Will Running an Engine on 100% Starting Fluid Cause Damage? Let’s find out!
I’ve heard all my life that you can start an engine with starter fluid, but you don’t ...
I’ve heard all my life that you can start an engine with starter fluid, but you don’t want to use any more than absolutely necessary because, as I was told “You’ll blow the heads off that sucker!” Well that “conventional wisdom” just may have been wrong all along.
I get it, the stuff is sketchy. It’s highly flammable – after all, it is designed to help kick-start engines that don’t want to start with a little extra fire in the hole – and usually when an engine sprayed with starting fluid kicks over, it sounds a little “turned up” for a second. So the reasoning behind this logic makes sense.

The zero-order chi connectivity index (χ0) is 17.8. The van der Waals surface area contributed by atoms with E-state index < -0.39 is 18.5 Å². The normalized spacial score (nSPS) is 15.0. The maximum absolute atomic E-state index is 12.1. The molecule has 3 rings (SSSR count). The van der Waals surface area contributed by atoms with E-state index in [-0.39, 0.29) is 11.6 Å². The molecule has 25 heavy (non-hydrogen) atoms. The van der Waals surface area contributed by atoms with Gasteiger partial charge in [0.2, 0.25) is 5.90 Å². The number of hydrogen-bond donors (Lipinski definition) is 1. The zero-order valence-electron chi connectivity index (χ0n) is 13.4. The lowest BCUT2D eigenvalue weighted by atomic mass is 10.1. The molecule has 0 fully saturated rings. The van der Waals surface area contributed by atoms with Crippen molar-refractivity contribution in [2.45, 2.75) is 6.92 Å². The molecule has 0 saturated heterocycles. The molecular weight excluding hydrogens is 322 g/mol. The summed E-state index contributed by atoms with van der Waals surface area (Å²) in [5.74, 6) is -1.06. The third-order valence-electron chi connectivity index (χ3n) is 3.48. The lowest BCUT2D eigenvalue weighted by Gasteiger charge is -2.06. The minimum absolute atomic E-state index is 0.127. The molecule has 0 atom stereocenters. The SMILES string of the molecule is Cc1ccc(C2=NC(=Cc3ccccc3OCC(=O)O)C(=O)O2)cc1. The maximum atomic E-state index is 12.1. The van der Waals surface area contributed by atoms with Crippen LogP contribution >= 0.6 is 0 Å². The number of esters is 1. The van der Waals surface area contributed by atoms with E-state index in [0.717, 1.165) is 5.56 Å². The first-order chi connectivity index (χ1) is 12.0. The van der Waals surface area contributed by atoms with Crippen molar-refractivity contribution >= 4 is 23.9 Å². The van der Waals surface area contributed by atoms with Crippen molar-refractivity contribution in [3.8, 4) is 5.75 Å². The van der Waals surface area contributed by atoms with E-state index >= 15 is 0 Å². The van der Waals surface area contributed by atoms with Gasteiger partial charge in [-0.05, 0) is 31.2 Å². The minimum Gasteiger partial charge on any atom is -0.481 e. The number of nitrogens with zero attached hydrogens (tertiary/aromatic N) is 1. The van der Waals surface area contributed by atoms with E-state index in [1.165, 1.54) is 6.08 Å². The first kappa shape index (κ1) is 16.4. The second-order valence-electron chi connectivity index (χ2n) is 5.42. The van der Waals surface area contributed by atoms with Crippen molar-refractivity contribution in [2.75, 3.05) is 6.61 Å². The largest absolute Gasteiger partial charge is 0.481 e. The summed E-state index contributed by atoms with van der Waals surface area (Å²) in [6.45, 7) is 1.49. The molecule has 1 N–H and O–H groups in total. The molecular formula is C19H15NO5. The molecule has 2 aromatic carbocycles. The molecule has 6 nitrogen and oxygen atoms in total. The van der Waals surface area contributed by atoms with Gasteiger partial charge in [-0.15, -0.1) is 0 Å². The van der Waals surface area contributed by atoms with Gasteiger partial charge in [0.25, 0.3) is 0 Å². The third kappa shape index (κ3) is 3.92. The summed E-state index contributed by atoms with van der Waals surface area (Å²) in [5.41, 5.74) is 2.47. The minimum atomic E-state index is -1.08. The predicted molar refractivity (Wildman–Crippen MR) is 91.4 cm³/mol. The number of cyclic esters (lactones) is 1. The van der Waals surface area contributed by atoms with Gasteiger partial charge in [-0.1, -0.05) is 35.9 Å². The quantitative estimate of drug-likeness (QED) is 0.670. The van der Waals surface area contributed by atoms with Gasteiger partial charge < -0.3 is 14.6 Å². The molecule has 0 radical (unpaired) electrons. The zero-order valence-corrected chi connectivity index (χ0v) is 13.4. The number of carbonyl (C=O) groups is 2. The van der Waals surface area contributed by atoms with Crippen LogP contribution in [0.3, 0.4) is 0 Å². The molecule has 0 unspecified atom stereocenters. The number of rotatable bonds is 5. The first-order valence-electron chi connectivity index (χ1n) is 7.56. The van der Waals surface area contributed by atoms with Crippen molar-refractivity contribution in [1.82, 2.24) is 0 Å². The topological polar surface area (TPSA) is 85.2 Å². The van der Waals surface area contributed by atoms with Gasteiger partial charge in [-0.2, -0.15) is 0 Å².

However, it turns out there’s possibly just one big misunderstanding about the stuff. YouTube channel Project Farm has built a huge following by trying all kinds of different things with small engines, with many of the ideas coming from the comments on previous videos. In this video, he’s decided to run an engine on straight starting fluid to see what happens.
After draining the tank, he starts off by spinning the engine over while spraying starting fluid into the carburetor. Much to the surprise of the host and we have to assume most of the 100,000 fans who have watched the video, the engine seems to run just fine. In fact, it runs for around six minutes with zero issues at all. After that, our host decided to spray a whole can of starting fluid into the mower’s gas tank and just let it feed straight into the carburetor. After a rough start up, the engine smooths out and runs great for nearly 20 minutes, with the temperatures remaining normal and no smoke fumes coming from the exhaust. The guy even pulls the head off and inspects the inside of the engine, which looks great, possibly even better than before he started!